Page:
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our scope and packages

by jfrm (Monk)
on Aug 28, 2008 at 22:50 UTC ( #707620=perlquestion: print w/replies, xml ) Need Help??

jfrm has asked for the wisdom of the Perl Monks concerning the following question:

I am deeply frustrated and it's not just because I'm stuck in this monastery with a bunch of bald blokes.

I'm never too good with scoping and I'm sure this is a dumb question but here goes. I've been using a hash for a long time within perl files in my webroot/cgi-bin directory that I initialise in the opening file with our %prod; Then in other files that are "use"d, I declare our %prod; and happily use it.

Now I've been gradually turning object oriented in my old age and for the first time, I want to use %prod in a package file called webroot/MG/

Now when I do our %prod; and try to use it, I can't - it isn't populated. Presumably %prod is no longer in scope - perhaps due to the location of the file not being in the same directory? Anyway, please please can someone tell me how I can access %prod from my package. There seems to be very little on the function "our" in manuals and tutorials.


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Re: our scope and packages
by ikegami (Patriarch) on Aug 28, 2008 at 23:09 UTC

    our %prod; creates an alias named %prod to the variable %PKG::prod, where PKG is the package in which the our is located.

    The alias exists until the end of the lexical scope (curlies or file).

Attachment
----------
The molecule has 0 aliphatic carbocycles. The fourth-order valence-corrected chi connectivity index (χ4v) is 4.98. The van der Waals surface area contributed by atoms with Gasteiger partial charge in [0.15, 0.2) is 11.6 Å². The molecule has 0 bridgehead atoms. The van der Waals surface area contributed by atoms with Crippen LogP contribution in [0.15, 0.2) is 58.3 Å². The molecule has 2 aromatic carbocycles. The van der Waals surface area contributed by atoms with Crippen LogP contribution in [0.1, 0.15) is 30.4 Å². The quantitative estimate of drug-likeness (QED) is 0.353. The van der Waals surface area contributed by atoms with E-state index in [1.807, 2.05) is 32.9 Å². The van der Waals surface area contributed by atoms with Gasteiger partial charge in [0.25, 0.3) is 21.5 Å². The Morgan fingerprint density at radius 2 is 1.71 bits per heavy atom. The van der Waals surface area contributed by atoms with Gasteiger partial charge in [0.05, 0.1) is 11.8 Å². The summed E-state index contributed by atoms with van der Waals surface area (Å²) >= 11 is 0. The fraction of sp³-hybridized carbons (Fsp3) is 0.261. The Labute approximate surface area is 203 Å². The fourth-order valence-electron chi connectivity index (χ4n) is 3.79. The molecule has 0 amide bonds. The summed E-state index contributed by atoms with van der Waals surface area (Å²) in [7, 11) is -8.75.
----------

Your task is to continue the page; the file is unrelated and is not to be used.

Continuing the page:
# package ModuleA; our %prod; # %prod is aliased %ModuleA::prod package ModuleA::Helper; # %prod is still aliased %ModuleA::prod 1;
    # package ModuleB; our %prod; # %prod is aliased %ModuleB::prod 1;
Re: our scope and packages
by tilly (Archbishop) on Aug 28, 2008 at 23:01 UTC
    Your problem is that Perl scopes according to packages. It is not that %prod is in a different file. It is that it is in a different package. The cheesy solution is to just make %prod in your current package be the copy in the root package, which is called main:
    *prod = \%main::prod; our %prod;

      Thank you; it all sounds highly feasible. However, this is unfamiliar territory. Should I be putting this statement *prod = in the originating file (it isn't an OO package - at least I don't think it is) where %prod is populated or should I be putting it in the package that currently can't access it? Or both?

      thanks a lot for your help.

        In the package that currently can't access it.

        Actually the really right way to do it is to move %prod into a configuration module that might look like this:

        package My::Configuration; use strict; use Export qw(import); our @EXPORT_OK = qw(%prod); our %prod = ( ... ); 1;
        and then somewhere in main and in your other package insert the line:
        use My::Configuration qw(%prod);
        Doing that you won't even need the our declaration because importing it declares it.
Re: our scope and packages
by betterworld (Curate) on Aug 28, 2008 at 23:09 UTC

    I'd suggest using Exporter: